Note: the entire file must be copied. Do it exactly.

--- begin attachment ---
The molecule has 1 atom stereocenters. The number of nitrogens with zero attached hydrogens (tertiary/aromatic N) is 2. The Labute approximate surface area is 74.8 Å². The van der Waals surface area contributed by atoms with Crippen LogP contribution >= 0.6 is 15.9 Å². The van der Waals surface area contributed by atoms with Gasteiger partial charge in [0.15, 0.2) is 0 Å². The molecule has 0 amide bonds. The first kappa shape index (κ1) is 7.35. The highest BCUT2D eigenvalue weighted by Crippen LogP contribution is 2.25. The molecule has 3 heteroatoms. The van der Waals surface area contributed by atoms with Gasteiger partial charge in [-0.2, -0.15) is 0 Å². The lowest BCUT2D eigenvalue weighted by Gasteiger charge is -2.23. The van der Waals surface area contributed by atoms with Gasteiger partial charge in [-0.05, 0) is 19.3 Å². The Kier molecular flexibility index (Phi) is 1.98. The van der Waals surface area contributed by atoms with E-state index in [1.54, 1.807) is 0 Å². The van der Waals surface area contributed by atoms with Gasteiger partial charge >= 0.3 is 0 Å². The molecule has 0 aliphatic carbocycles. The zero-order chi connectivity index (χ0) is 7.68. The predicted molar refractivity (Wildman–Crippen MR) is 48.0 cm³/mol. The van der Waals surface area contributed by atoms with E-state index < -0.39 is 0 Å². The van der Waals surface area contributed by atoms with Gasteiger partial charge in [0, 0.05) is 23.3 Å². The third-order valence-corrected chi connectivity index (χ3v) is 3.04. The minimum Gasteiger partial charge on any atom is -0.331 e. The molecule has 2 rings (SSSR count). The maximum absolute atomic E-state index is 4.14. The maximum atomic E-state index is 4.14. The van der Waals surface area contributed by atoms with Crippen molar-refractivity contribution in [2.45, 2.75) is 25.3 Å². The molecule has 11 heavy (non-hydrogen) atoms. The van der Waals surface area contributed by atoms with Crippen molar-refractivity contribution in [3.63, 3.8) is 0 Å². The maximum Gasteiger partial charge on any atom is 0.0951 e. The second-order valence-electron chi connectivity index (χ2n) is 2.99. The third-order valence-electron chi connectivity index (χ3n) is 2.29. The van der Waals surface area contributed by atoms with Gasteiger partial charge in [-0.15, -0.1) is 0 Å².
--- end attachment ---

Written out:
The molecule has 1 atom stereocenters. The number of nitrogens with zero attached hydrogens (tertiary/aromatic N) is 2. The Labute approximate surface area is 74.8 Å². The van der Waals surface area contributed by atoms with Crippen LogP contribution >= 0.6 is 15.9 Å². The van der Waals surface area contributed by atoms with Gasteiger partial charge in [0.15, 0.2) is 0 Å². The molecule has 0 amide bonds. The first kappa shape index (κ1) is 7.35. The highest BCUT2D eigenvalue weighted by Crippen LogP contribution is 2.25. The molecule has 3 heteroatoms. The van der Waals surface area contributed by atoms with Gasteiger partial charge in [-0.2, -0.15) is 0 Å². The lowest BCUT2D eigenvalue weighted by Gasteiger charge is -2.23. The van der Waals surface area contributed by atoms with Gasteiger partial charge in [-0.05, 0) is 19.3 Å². The Kier molecular flexibility index (Phi) is 1.98. The van der Waals surface area contributed by atoms with E-state index in [1.54, 1.807) is 0 Å². The van der Waals surface area contributed by atoms with Gasteiger partial charge >= 0.3 is 0 Å². The molecule has 0 aliphatic carbocycles. The zero-order chi connectivity index (χ0) is 7.68. The predicted molar refractivity (Wildman–Crippen MR) is 48.0 cm³/mol. The van der Waals surface area contributed by atoms with E-state index < -0.39 is 0 Å². The van der Waals surface area contributed by atoms with Gasteiger partial charge in [0, 0.05) is 23.3 Å². The third-order valence-corrected chi connectivity index (χ3v) is 3.04. The minimum Gasteiger partial charge on any atom is -0.331 e. The molecule has 2 rings (SSSR count). The maximum absolute atomic E-state index is 4.14. The maximum atomic E-state index is 4.14. The van der Waals surface area contributed by atoms with Crippen molar-refractivity contribution in [2.45, 2.75) is 25.3 Å². The molecule has 11 heavy (non-hydrogen) atoms. The van der Waals surface area contributed by atoms with Crippen molar-refractivity contribution in [3.63, 3.8) is 0 Å². The maximum Gasteiger partial charge on any atom is 0.0951 e. The second-order valence-electron chi connectivity index (χ2n) is 2.99. The third-order valence-electron chi connectivity index (χ3n) is 2.29. The van der Waals surface area contributed by atoms with Gasteiger partial charge in [-0.15, -0.1) is 0 Å².